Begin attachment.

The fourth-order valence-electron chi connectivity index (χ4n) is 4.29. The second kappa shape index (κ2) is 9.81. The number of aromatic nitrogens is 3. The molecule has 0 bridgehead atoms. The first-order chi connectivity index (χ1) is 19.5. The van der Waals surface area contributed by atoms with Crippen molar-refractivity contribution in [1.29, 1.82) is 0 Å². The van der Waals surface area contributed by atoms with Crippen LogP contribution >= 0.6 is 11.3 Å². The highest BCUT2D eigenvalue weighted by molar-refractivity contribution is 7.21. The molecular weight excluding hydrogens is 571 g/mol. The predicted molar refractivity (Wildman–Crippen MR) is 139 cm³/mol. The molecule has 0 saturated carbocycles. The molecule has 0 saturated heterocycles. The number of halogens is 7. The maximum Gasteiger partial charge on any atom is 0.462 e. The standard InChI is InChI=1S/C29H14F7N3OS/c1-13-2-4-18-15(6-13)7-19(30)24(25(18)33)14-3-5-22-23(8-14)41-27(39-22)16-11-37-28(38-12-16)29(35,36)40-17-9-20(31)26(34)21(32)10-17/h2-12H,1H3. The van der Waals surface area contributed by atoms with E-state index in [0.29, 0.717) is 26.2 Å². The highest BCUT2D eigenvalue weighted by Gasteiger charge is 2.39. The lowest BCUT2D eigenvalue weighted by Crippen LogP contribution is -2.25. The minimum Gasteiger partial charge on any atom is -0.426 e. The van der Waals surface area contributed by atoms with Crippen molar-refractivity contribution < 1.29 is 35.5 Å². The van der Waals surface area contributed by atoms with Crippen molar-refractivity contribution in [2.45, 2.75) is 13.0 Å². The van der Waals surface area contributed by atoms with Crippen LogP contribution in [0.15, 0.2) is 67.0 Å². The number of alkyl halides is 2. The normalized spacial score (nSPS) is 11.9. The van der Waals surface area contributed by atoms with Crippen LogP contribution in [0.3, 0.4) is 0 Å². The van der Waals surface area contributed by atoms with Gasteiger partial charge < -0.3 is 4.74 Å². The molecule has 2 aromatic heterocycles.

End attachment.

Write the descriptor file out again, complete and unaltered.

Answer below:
The fourth-order valence-electron chi connectivity index (χ4n) is 4.29. The second kappa shape index (κ2) is 9.81. The number of aromatic nitrogens is 3. The molecule has 0 bridgehead atoms. The first-order chi connectivity index (χ1) is 19.5. The van der Waals surface area contributed by atoms with Crippen molar-refractivity contribution in [1.29, 1.82) is 0 Å². The van der Waals surface area contributed by atoms with Crippen LogP contribution >= 0.6 is 11.3 Å². The highest BCUT2D eigenvalue weighted by molar-refractivity contribution is 7.21. The molecular weight excluding hydrogens is 571 g/mol. The predicted molar refractivity (Wildman–Crippen MR) is 139 cm³/mol. The molecule has 0 saturated carbocycles. The molecule has 0 saturated heterocycles. The number of halogens is 7. The maximum Gasteiger partial charge on any atom is 0.462 e. The standard InChI is InChI=1S/C29H14F7N3OS/c1-13-2-4-18-15(6-13)7-19(30)24(25(18)33)14-3-5-22-23(8-14)41-27(39-22)16-11-37-28(38-12-16)29(35,36)40-17-9-20(31)26(34)21(32)10-17/h2-12H,1H3. The van der Waals surface area contributed by atoms with E-state index in [0.29, 0.717) is 26.2 Å². The highest BCUT2D eigenvalue weighted by Gasteiger charge is 2.39. The lowest BCUT2D eigenvalue weighted by Crippen LogP contribution is -2.25. The minimum Gasteiger partial charge on any atom is -0.426 e. The van der Waals surface area contributed by atoms with Crippen molar-refractivity contribution < 1.29 is 35.5 Å². The van der Waals surface area contributed by atoms with Crippen molar-refractivity contribution in [2.45, 2.75) is 13.0 Å². The van der Waals surface area contributed by atoms with Crippen LogP contribution in [0.15, 0.2) is 67.0 Å². The number of alkyl halides is 2. The normalized spacial score (nSPS) is 11.9. The van der Waals surface area contributed by atoms with Crippen LogP contribution in [0.3, 0.4) is 0 Å². The van der Waals surface area contributed by atoms with Gasteiger partial charge < -0.3 is 4.74 Å². The molecule has 2 aromatic heterocycles.